LKS Quaero is offering a complete package of Council Transition Support for amalgamating NSW Councils. This is the first in a series of interviews in which our transition expert team members pass on some key nuggets of advice.
Susan Law has led and managed public sector organisations, including local government, health, and housing organisations, in New Zealand, Australia, South Africa, and the UK. Now an escapee from the Council chamber, she is using her vast experience in complex organisational management, strategic planning, and organisational transformation, particularly during periods of change, to support public sector organisations to position themselves to meet future challenges.
As a former CEO, Susan has completed the amalgamation of three Councils, from forging a new culture to reviewing and reshaping services to enable consistency of delivery and equalisation of costs and revenues. Here is her advice for General Managers of amalgamating Councils in NSW.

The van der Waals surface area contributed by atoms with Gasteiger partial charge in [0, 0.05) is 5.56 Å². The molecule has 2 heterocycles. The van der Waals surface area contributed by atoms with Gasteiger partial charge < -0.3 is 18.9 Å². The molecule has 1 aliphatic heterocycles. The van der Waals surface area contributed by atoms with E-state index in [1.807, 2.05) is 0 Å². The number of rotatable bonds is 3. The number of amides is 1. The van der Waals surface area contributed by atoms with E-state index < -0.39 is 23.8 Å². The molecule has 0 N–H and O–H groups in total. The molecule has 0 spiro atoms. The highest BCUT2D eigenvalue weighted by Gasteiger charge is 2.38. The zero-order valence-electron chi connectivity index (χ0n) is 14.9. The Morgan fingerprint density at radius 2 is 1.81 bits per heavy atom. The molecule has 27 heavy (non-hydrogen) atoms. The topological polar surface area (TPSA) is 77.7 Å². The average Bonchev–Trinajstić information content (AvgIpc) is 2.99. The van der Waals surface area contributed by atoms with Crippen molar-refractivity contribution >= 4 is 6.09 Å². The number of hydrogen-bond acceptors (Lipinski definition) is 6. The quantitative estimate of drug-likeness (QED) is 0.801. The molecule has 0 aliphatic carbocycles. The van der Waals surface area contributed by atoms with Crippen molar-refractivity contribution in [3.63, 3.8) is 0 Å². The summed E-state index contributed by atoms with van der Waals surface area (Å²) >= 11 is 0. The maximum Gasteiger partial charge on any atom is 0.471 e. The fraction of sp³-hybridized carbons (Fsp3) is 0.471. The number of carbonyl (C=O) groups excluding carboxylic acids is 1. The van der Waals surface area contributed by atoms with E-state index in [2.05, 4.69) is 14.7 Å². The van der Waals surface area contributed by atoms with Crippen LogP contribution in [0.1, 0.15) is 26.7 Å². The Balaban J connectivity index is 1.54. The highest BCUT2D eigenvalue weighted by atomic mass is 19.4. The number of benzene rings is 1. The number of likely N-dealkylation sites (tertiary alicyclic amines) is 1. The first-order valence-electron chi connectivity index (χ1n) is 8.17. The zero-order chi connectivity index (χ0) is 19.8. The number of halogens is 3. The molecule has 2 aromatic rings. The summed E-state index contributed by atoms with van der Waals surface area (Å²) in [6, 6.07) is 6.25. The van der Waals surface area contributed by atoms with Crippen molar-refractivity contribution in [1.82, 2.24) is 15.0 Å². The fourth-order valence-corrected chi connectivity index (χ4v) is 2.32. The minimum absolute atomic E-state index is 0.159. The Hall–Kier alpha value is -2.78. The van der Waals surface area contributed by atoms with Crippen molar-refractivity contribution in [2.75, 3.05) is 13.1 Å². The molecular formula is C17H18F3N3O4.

From your past experience as a CEO of amalgamating Councils, what are the key challenges in upcoming amalgamations in NSW?
Once the new elected members are established, it is important to align members’ aspirations for the transition with what needs to be done. Sometimes, the Council members are accepting amalgamation only because they have to. There is a need to focus the Council on the future, helping them to understand how their aspirations for the community might be able to be met.
For those elected members who will be in an advisory role during this time, it is important to help them to understand that they have a valuable role in providing support and direction in an organisation that is in transition. Whether they have a part in the new Council or not, they have a critical role to play in ensuring their organisation and community are best represented and that means paying as much attention to the transition issues as they paid to business as usual in the past.